In the late 1950s Bo Bardi began an extended period of living and working in Salvador, a poor city, rich in cultural heritage in the northeastern state of Bahia. She gave a number of lectures at Bahia University’s School of Fine Arts in 1958, and in 1959 she was invited create and run Bahia’s Museum of Modern Art (Museu de Arte Moderna da Bahia). She chose to house the museum in the Solar do Unhão, a former salt mill and part of a network of historic seaside constructions that she restored in 1963. Bo Bardi added a museum of popular art and an art school to the Museum of Modern Art, all under the roof of Unhão.
However, political unrest foriced Bo Bardi to leave Bahia in 1964. Her return to São Paulo marked the beginning of Brazil’s lengthy era of oppression under a military dictatorship that lasted until 1985. During that period Bo Bardi curated exhibitions and worked in theatre, designing sets and costumes for several productions, notably a 1969 the production of Im Dickicht der Städte (In the Jungle of Cities), an early play by Bertolt Brecht.
Bo Bardi’s time in Bahia altered her political and aesthetic philosophies. The region’s examples of language and historic architecture led her to adopt a design process guided by social and ethical responsibilitiy and inspired by allegiance to her adopted country and its native aesthetic traditions. Bo Bardi dedicated herself to creating only Brazilian architecture, projecting simple designs, and sourcing local materials, the style of architecture she called “Arquitetura Povera” (“poor” or “simple” architecture). Much of her work since her initial experience in Salvador involved re design and developing existing structures as well as restoring and preserving historic buildings. Throughout the 1980s Bo Bardi led preservation and restoration projects in the historic centre of Salvador, including the House of Benin, which houses an art collection, as well as Misericórdia Hill, an extremely steep historic street (both in 1987). Her next major architecture project was the SESC Pompéia (built in stages, 1977–1986), a leisure and cultural centre in São Paulo sponsored by the nonprofit Social Service of Commerce (Serviço Social do Comércio). Bo Bardi converted an old steel drum factory into a facility for sports, theatre, and other leisure activities.
Bo Bardi, although late has been given her due as one of the most prolific women architects of the 20th century. In the mid-1980s, working with architects André Vainer and Marcelo Carvalho Ferraz, she designed an addition to the Glass House to serve as the Instituto Lina Bo e P.M. Bardi (originally the Instituto Quadrante), a place to house the Bardis’ archive and dedicated to the study and exhibition of Brazilian art and architecture. In 2012, the centennial of her birth, Bo Bardi’s career was celebrated with the launching of a limited-edition line of her bowl chair, a major traveling retrospective organized by the British Council in London, and the publication of a scholarly monograph discloses her life’s work .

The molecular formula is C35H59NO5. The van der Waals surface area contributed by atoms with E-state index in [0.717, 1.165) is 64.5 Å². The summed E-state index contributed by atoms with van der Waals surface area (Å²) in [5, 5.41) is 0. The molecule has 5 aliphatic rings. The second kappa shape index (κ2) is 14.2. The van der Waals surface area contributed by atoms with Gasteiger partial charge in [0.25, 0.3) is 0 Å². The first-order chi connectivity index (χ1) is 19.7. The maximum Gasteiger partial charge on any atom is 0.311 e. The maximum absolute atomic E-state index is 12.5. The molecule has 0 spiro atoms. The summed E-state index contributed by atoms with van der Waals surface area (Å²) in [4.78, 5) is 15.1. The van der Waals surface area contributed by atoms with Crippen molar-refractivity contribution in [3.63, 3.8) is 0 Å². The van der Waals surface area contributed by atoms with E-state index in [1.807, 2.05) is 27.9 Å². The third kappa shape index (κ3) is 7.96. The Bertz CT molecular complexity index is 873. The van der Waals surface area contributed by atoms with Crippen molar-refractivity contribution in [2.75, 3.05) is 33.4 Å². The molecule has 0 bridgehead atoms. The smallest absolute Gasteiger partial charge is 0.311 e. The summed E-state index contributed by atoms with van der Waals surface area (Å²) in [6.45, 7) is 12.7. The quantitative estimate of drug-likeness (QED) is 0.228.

Luis Barragán (1902, Guadalajara, Mexico – 24th November, Tacubaya, Mexico) was a Mexican born architect and furniture designer. He was brought up in the Santa Monica neighborhood of the city of Guadalajara. His family had a farm in the countryside, a place where they spent their holidays and where Luis Barragán began to admire nature. He studied civil engineering and architecture in his home city of Guadalajara, and after graduating in 1925, left for a two-year trip to Europe. His journey on the other side of the Atlantic was one of discovery and inspiration that would shape his interest in landscape architecture later in life. He was impressed by the beauty of the many gardens and cities he visited on the continent, especially noting the Generalife of Granada, Italian villas and the long luscious Mediterranean coast.
On return to Mexico Barragan worked on residential projects in Guadalajara. In 1930 his father died, and he took over the family business. This gave him the opportunity to embark new trips. He travelled to New York and Europe and met with other prominent architects such as Konstantin Melnikov, Friedrich Kiesler and Le Corbusier, in Paris.
In 1935 he moved to Mexico City. Upon arrival he worked on projects that reflected the current international trends, but even in these early projects the features of acclaimed architectural language can be seen.
In 1940, Barragán adopted a new style, his interest in landscape architecture began to prevail. He brought a piece of land around three thousand square meters in the Tacubaya area and in 1943 built his first home, Casa Ortega. The house was designed with a large garden, comprised of many terraces, the intention was to incorporate the construction into nature, which grew in abundance around the building.